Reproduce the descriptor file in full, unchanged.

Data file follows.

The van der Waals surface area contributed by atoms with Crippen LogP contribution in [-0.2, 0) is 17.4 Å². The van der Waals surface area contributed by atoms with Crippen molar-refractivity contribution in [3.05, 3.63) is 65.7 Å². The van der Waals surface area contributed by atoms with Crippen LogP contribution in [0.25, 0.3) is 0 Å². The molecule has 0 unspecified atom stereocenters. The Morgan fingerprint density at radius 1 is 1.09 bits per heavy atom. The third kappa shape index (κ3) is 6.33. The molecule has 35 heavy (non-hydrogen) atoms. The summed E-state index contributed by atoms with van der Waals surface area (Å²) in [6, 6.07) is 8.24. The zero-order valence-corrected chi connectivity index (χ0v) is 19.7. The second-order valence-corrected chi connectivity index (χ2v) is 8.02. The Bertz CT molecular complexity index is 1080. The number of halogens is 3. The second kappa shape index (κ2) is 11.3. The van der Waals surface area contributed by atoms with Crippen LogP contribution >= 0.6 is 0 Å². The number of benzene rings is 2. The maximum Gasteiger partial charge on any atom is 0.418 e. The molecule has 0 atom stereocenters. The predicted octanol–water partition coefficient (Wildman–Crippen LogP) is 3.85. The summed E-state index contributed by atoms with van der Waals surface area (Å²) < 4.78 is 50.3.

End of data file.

The van der Waals surface area contributed by atoms with Crippen LogP contribution in [-0.2, 0) is 17.4 Å². The van der Waals surface area contributed by atoms with Crippen molar-refractivity contribution in [3.05, 3.63) is 65.7 Å². The van der Waals surface area contributed by atoms with Crippen LogP contribution in [0.25, 0.3) is 0 Å². The molecule has 0 unspecified atom stereocenters. The Morgan fingerprint density at radius 1 is 1.09 bits per heavy atom. The third kappa shape index (κ3) is 6.33. The molecule has 35 heavy (non-hydrogen) atoms. The summed E-state index contributed by atoms with van der Waals surface area (Å²) in [6, 6.07) is 8.24. The zero-order valence-corrected chi connectivity index (χ0v) is 19.7. The second-order valence-corrected chi connectivity index (χ2v) is 8.02. The Bertz CT molecular complexity index is 1080. The number of halogens is 3. The second kappa shape index (κ2) is 11.3. The van der Waals surface area contributed by atoms with Crippen LogP contribution >= 0.6 is 0 Å². The number of benzene rings is 2. The maximum Gasteiger partial charge on any atom is 0.418 e. The molecule has 0 atom stereocenters. The predicted octanol–water partition coefficient (Wildman–Crippen LogP) is 3.85. The summed E-state index contributed by atoms with van der Waals surface area (Å²) < 4.78 is 50.3.